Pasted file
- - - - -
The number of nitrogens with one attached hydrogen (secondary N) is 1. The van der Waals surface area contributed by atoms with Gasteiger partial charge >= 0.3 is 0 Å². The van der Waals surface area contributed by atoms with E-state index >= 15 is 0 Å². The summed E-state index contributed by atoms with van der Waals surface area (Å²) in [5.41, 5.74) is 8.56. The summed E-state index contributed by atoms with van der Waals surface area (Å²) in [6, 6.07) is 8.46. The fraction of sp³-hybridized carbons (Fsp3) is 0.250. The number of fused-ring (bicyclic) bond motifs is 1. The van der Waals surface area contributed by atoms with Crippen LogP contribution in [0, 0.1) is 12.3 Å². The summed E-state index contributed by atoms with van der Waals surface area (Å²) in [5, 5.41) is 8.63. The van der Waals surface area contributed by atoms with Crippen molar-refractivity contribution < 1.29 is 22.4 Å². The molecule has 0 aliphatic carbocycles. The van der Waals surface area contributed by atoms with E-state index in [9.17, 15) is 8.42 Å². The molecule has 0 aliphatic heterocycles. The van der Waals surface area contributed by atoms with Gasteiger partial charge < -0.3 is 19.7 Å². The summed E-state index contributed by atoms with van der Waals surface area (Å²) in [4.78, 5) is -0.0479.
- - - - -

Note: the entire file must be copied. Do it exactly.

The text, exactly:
The number of nitrogens with one attached hydrogen (secondary N) is 1. The van der Waals surface area contributed by atoms with Gasteiger partial charge >= 0.3 is 0 Å². The van der Waals surface area contributed by atoms with E-state index >= 15 is 0 Å². The summed E-state index contributed by atoms with van der Waals surface area (Å²) in [5.41, 5.74) is 8.56. The summed E-state index contributed by atoms with van der Waals surface area (Å²) in [6, 6.07) is 8.46. The fraction of sp³-hybridized carbons (Fsp3) is 0.250. The number of fused-ring (bicyclic) bond motifs is 1. The van der Waals surface area contributed by atoms with Crippen LogP contribution in [0, 0.1) is 12.3 Å². The summed E-state index contributed by atoms with van der Waals surface area (Å²) in [5, 5.41) is 8.63. The van der Waals surface area contributed by atoms with Crippen molar-refractivity contribution < 1.29 is 22.4 Å². The molecule has 0 aliphatic carbocycles. The van der Waals surface area contributed by atoms with E-state index in [9.17, 15) is 8.42 Å². The molecule has 0 aliphatic heterocycles. The van der Waals surface area contributed by atoms with Gasteiger partial charge < -0.3 is 19.7 Å². The summed E-state index contributed by atoms with van der Waals surface area (Å²) in [4.78, 5) is -0.0479.